And yet “Energon Cubes” would become a huge part of the lore. Seen here as something Soundwave came up with to convert Earth energy for easy transport, Energon has gone on to become the power source and lifeblood of Cybertronians, existing naturally in ore, crystal, and liquid-like forms throughout the multiverse. Other forms of energy can be converted into a sort of artificial form of Energon, but that’s brought up less and less as the franchise moves on. Autobots working with human allies, even in stories where one or both factions keep the war on Earth a secret, is also the norm, and it makes perfect sense. If you’re on an alien world, making allies of the locals in your war is a good idea. While this is primarily an Autobot thing even the Decepticons have tried it a time or two in their own way…by force usually. And of course transforming, where Hasbro has found new ways to transform to keep the franchise fresh over the years, and have recently even begun revisiting old favorite ideas like combination and Headmasters.

I sometimes wonder if Starscream’s goal of overthrowing Megatron isn’t just to stop him from insulting Starscream at every opportunity. One of the later comic writers had a good idea where Megatron is actually trying to teach Starscream how to be a better leader. Also notice how when Mirage invades the Decepticon ship Starscream’s first goal becomes “get rid of the Autobot intruder before he destroys the ship, and Megatron’s first goal is still “get revenge on Starscream”. It makes you wonder despite Starscream’s incompetence, which we see in later episodes, who really has the best intentions of the Decepticon cause in mind. Other versions seem to suggest Megatron is obsessed with his own power over the Decepticon cause. Sadly no other version has ever played that angle of their association.

The original series is dated in some areas and the animation errors got worse when the show went into syndication in seasons 2 and 3 as Toei needed a back-up studio who wasn’t nearly as good to make the minimum amount of episodes for a season (nowadays Netflix releases five episodes and calls it a season and some TV channels aren’t much better) and went with one who wasn’t as good. Season 3 was probably the hardest hit by this. The show would later be re-released as Transformers: Generation 2, to match the toyline. Old episodes were given extra flashy computer transitions “through the magic of the Cybernet Space Cube”, which did fix a few errors in this miniseries, like when Megatron appears to talk through Prime when ordering the Decepticons to attack the Autobots on their ship, but the rest of the random episodes were made worse as the computer “enhancements” were tossed in willy nilly and the end result was more of a distraction than a repair job.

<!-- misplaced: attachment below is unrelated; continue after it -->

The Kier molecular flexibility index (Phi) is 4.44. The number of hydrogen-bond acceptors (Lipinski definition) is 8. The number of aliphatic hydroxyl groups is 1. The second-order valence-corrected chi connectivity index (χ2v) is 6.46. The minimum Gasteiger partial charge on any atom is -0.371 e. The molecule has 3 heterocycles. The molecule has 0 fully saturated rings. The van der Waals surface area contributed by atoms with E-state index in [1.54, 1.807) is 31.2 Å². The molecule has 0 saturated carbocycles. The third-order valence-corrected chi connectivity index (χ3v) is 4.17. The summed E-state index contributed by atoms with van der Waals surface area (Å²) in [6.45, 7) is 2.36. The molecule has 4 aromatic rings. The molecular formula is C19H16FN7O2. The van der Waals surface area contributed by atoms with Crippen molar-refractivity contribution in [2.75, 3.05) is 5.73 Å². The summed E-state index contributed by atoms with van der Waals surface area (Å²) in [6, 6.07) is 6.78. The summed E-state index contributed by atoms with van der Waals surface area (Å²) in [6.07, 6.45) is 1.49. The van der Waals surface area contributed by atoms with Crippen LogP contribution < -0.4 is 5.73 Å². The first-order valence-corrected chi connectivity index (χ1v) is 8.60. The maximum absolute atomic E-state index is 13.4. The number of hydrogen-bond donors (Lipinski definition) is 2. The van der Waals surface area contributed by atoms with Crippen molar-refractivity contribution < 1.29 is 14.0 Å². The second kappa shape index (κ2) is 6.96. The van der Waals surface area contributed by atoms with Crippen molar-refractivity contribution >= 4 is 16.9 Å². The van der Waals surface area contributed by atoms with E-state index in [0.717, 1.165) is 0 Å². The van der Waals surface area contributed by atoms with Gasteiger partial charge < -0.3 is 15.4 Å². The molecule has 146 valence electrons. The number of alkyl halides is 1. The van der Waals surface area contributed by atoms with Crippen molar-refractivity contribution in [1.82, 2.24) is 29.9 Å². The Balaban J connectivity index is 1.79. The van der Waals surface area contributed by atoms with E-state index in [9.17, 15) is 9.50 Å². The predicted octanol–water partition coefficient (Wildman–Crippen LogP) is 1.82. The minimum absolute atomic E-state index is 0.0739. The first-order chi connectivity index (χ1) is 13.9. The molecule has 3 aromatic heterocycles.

As stated, the whole series is available on home video (currently through Shout Factory in the US as of this article) and various streaming services, including YouTube via Hasbro Pulse. There may be dated elements but I think overall the show holds up, if only as historical reference of where the Transformers animation franchise began. I’m hoping they’ll work with Shout Factory and Takara  Tomy to bring the Japanese G1 shows and the other shows (probably not the first Robots In Disguise depending on who owns that but maybe an official sub of Car Robots?) to the channel as well…if only so I can use them in future Saturday Night Showcases.

About ShadowWing Tronix

A would be comic writer looking to organize his living space as well as his thoughts. So I have a blog for each goal. :)

One response »

  1. […] footage from other episodes to match the audio, but it builds on what’s in the actual scene in the episode. Despite the saucer design, Bumblebee’s Cybertron mode clearly has wheels. The actual clip […]